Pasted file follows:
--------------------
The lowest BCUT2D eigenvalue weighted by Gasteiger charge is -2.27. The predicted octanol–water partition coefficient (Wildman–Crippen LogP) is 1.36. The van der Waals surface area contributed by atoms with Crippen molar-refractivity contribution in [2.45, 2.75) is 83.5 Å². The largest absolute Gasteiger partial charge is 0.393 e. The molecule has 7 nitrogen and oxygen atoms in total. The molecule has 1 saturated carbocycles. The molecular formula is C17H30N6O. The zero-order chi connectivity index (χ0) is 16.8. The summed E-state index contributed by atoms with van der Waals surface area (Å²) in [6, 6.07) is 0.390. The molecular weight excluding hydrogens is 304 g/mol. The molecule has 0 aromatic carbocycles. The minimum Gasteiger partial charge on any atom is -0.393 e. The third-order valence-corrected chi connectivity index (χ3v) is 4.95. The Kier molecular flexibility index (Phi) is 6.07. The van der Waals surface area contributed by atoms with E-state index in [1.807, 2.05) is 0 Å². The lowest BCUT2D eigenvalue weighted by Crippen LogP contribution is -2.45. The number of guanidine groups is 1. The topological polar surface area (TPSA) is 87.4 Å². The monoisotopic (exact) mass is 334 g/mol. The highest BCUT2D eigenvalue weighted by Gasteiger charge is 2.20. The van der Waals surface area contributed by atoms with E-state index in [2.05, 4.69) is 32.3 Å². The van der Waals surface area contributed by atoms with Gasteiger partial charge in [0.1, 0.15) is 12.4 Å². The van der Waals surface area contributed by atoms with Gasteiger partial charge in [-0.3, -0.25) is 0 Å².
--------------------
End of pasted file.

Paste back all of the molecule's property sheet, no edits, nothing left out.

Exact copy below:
The lowest BCUT2D eigenvalue weighted by Gasteiger charge is -2.27. The predicted octanol–water partition coefficient (Wildman–Crippen LogP) is 1.36. The van der Waals surface area contributed by atoms with Crippen molar-refractivity contribution in [2.45, 2.75) is 83.5 Å². The largest absolute Gasteiger partial charge is 0.393 e. The molecule has 7 nitrogen and oxygen atoms in total. The molecule has 1 saturated carbocycles. The molecular formula is C17H30N6O. The zero-order chi connectivity index (χ0) is 16.8. The summed E-state index contributed by atoms with van der Waals surface area (Å²) in [6, 6.07) is 0.390. The molecular weight excluding hydrogens is 304 g/mol. The molecule has 0 aromatic carbocycles. The minimum Gasteiger partial charge on any atom is -0.393 e. The third-order valence-corrected chi connectivity index (χ3v) is 4.95. The Kier molecular flexibility index (Phi) is 6.07. The van der Waals surface area contributed by atoms with E-state index in [1.807, 2.05) is 0 Å². The lowest BCUT2D eigenvalue weighted by Crippen LogP contribution is -2.45. The number of guanidine groups is 1. The topological polar surface area (TPSA) is 87.4 Å². The monoisotopic (exact) mass is 334 g/mol. The highest BCUT2D eigenvalue weighted by Gasteiger charge is 2.20. The van der Waals surface area contributed by atoms with E-state index in [2.05, 4.69) is 32.3 Å². The van der Waals surface area contributed by atoms with Gasteiger partial charge in [0.1, 0.15) is 12.4 Å². The van der Waals surface area contributed by atoms with Gasteiger partial charge in [-0.3, -0.25) is 0 Å².